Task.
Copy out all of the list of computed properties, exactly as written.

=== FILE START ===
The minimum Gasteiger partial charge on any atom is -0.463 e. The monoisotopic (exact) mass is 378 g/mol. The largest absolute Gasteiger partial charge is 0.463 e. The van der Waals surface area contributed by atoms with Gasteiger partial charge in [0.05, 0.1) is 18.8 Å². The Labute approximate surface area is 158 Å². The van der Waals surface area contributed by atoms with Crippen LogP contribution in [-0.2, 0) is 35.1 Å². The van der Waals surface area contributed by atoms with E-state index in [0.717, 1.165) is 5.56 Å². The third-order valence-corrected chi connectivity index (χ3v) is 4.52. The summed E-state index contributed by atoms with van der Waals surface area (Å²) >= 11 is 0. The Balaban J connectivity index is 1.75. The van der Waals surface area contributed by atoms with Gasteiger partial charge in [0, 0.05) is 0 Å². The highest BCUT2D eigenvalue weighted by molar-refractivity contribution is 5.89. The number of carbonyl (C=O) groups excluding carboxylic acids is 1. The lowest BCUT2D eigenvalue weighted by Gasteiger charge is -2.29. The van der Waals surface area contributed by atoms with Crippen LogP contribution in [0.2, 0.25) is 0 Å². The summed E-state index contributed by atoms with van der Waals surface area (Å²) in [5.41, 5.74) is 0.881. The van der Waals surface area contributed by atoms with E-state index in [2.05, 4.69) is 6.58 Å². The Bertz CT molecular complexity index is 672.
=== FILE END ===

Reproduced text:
The minimum Gasteiger partial charge on any atom is -0.463 e. The monoisotopic (exact) mass is 378 g/mol. The largest absolute Gasteiger partial charge is 0.463 e. The van der Waals surface area contributed by atoms with Gasteiger partial charge in [0.05, 0.1) is 18.8 Å². The Labute approximate surface area is 158 Å². The van der Waals surface area contributed by atoms with Crippen LogP contribution in [-0.2, 0) is 35.1 Å². The van der Waals surface area contributed by atoms with E-state index in [0.717, 1.165) is 5.56 Å². The third-order valence-corrected chi connectivity index (χ3v) is 4.52. The summed E-state index contributed by atoms with van der Waals surface area (Å²) >= 11 is 0. The Balaban J connectivity index is 1.75. The van der Waals surface area contributed by atoms with Gasteiger partial charge in [0, 0.05) is 0 Å². The highest BCUT2D eigenvalue weighted by molar-refractivity contribution is 5.89. The number of carbonyl (C=O) groups excluding carboxylic acids is 1. The lowest BCUT2D eigenvalue weighted by Gasteiger charge is -2.29. The van der Waals surface area contributed by atoms with Crippen LogP contribution in [0.2, 0.25) is 0 Å². The summed E-state index contributed by atoms with van der Waals surface area (Å²) in [5.41, 5.74) is 0.881. The van der Waals surface area contributed by atoms with E-state index in [2.05, 4.69) is 6.58 Å². The Bertz CT molecular complexity index is 672.